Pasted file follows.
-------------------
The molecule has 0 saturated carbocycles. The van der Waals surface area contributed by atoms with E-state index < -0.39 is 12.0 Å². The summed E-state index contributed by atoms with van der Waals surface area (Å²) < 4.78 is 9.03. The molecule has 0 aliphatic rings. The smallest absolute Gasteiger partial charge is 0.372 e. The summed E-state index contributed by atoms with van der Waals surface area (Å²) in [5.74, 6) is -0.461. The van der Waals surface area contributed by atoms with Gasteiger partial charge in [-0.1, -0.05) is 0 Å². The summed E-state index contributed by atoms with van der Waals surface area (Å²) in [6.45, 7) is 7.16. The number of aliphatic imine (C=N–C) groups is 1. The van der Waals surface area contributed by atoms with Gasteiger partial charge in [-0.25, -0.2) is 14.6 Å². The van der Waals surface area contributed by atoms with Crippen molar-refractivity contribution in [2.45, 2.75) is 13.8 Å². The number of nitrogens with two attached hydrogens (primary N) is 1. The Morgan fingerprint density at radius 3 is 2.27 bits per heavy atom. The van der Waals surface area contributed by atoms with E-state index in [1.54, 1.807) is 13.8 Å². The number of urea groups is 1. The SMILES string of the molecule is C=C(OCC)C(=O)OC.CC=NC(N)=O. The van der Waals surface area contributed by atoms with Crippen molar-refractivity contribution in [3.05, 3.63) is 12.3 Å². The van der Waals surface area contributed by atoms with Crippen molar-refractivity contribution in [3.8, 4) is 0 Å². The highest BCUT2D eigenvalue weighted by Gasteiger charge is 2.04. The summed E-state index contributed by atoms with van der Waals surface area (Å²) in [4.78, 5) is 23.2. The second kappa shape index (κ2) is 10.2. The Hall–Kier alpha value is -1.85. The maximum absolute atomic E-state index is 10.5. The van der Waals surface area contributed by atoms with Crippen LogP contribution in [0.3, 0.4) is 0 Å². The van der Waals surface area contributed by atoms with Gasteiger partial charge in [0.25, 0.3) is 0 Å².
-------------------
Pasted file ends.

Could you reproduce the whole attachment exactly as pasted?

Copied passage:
The molecule has 0 saturated carbocycles. The van der Waals surface area contributed by atoms with E-state index < -0.39 is 12.0 Å². The summed E-state index contributed by atoms with van der Waals surface area (Å²) < 4.78 is 9.03. The molecule has 0 aliphatic rings. The smallest absolute Gasteiger partial charge is 0.372 e. The summed E-state index contributed by atoms with van der Waals surface area (Å²) in [5.74, 6) is -0.461. The van der Waals surface area contributed by atoms with Gasteiger partial charge in [-0.1, -0.05) is 0 Å². The summed E-state index contributed by atoms with van der Waals surface area (Å²) in [6.45, 7) is 7.16. The number of aliphatic imine (C=N–C) groups is 1. The van der Waals surface area contributed by atoms with Gasteiger partial charge in [-0.25, -0.2) is 14.6 Å². The van der Waals surface area contributed by atoms with Crippen molar-refractivity contribution in [2.45, 2.75) is 13.8 Å². The number of nitrogens with two attached hydrogens (primary N) is 1. The Morgan fingerprint density at radius 3 is 2.27 bits per heavy atom. The van der Waals surface area contributed by atoms with E-state index in [1.54, 1.807) is 13.8 Å². The number of urea groups is 1. The SMILES string of the molecule is C=C(OCC)C(=O)OC.CC=NC(N)=O. The van der Waals surface area contributed by atoms with Crippen molar-refractivity contribution in [3.05, 3.63) is 12.3 Å². The van der Waals surface area contributed by atoms with Crippen molar-refractivity contribution in [3.8, 4) is 0 Å². The highest BCUT2D eigenvalue weighted by Gasteiger charge is 2.04. The summed E-state index contributed by atoms with van der Waals surface area (Å²) in [4.78, 5) is 23.2. The second kappa shape index (κ2) is 10.2. The Hall–Kier alpha value is -1.85. The maximum absolute atomic E-state index is 10.5. The van der Waals surface area contributed by atoms with Crippen LogP contribution in [0.3, 0.4) is 0 Å². The van der Waals surface area contributed by atoms with Gasteiger partial charge in [0.25, 0.3) is 0 Å².